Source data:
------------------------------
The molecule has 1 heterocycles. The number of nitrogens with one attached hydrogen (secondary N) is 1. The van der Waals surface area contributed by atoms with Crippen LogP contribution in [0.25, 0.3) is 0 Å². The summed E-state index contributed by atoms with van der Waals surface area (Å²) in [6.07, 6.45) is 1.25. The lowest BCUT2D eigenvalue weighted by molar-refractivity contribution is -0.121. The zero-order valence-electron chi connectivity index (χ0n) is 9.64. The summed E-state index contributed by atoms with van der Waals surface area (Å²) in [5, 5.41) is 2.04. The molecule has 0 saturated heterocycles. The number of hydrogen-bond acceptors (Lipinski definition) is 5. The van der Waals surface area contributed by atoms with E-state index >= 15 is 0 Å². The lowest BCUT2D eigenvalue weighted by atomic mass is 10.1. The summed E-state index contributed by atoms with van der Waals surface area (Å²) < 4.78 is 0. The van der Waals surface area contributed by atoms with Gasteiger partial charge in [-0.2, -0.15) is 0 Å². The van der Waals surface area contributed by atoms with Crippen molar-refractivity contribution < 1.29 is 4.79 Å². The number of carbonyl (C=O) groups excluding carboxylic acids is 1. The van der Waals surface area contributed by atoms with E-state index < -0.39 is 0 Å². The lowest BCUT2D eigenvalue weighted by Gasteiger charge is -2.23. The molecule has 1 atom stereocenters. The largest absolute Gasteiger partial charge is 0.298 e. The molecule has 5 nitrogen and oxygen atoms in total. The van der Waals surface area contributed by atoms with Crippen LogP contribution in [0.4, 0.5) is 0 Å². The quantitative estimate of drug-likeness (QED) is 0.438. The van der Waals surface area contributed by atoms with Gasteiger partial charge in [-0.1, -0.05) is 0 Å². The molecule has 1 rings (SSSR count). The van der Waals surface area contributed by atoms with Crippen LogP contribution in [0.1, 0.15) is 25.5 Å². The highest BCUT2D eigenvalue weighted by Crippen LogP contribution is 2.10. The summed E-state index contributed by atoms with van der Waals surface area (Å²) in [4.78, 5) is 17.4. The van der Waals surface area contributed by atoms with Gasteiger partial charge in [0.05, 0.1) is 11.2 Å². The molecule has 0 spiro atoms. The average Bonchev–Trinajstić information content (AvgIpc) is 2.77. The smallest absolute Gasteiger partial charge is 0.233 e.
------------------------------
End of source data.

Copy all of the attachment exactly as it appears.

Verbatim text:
The molecule has 1 heterocycles. The number of nitrogens with one attached hydrogen (secondary N) is 1. The van der Waals surface area contributed by atoms with Crippen LogP contribution in [0.25, 0.3) is 0 Å². The summed E-state index contributed by atoms with van der Waals surface area (Å²) in [6.07, 6.45) is 1.25. The lowest BCUT2D eigenvalue weighted by molar-refractivity contribution is -0.121. The zero-order valence-electron chi connectivity index (χ0n) is 9.64. The summed E-state index contributed by atoms with van der Waals surface area (Å²) in [5, 5.41) is 2.04. The molecule has 0 saturated heterocycles. The number of hydrogen-bond acceptors (Lipinski definition) is 5. The van der Waals surface area contributed by atoms with E-state index >= 15 is 0 Å². The lowest BCUT2D eigenvalue weighted by atomic mass is 10.1. The summed E-state index contributed by atoms with van der Waals surface area (Å²) < 4.78 is 0. The van der Waals surface area contributed by atoms with Gasteiger partial charge in [-0.2, -0.15) is 0 Å². The van der Waals surface area contributed by atoms with Crippen molar-refractivity contribution < 1.29 is 4.79 Å². The number of carbonyl (C=O) groups excluding carboxylic acids is 1. The van der Waals surface area contributed by atoms with E-state index < -0.39 is 0 Å². The lowest BCUT2D eigenvalue weighted by Gasteiger charge is -2.23. The molecule has 1 atom stereocenters. The largest absolute Gasteiger partial charge is 0.298 e. The molecule has 5 nitrogen and oxygen atoms in total. The van der Waals surface area contributed by atoms with Crippen LogP contribution in [0.4, 0.5) is 0 Å². The quantitative estimate of drug-likeness (QED) is 0.438. The van der Waals surface area contributed by atoms with Gasteiger partial charge in [-0.1, -0.05) is 0 Å². The molecule has 1 rings (SSSR count). The van der Waals surface area contributed by atoms with Crippen LogP contribution in [0.1, 0.15) is 25.5 Å². The highest BCUT2D eigenvalue weighted by Crippen LogP contribution is 2.10. The summed E-state index contributed by atoms with van der Waals surface area (Å²) in [4.78, 5) is 17.4. The van der Waals surface area contributed by atoms with Gasteiger partial charge in [0.05, 0.1) is 11.2 Å². The molecule has 0 spiro atoms. The average Bonchev–Trinajstić information content (AvgIpc) is 2.77. The smallest absolute Gasteiger partial charge is 0.233 e.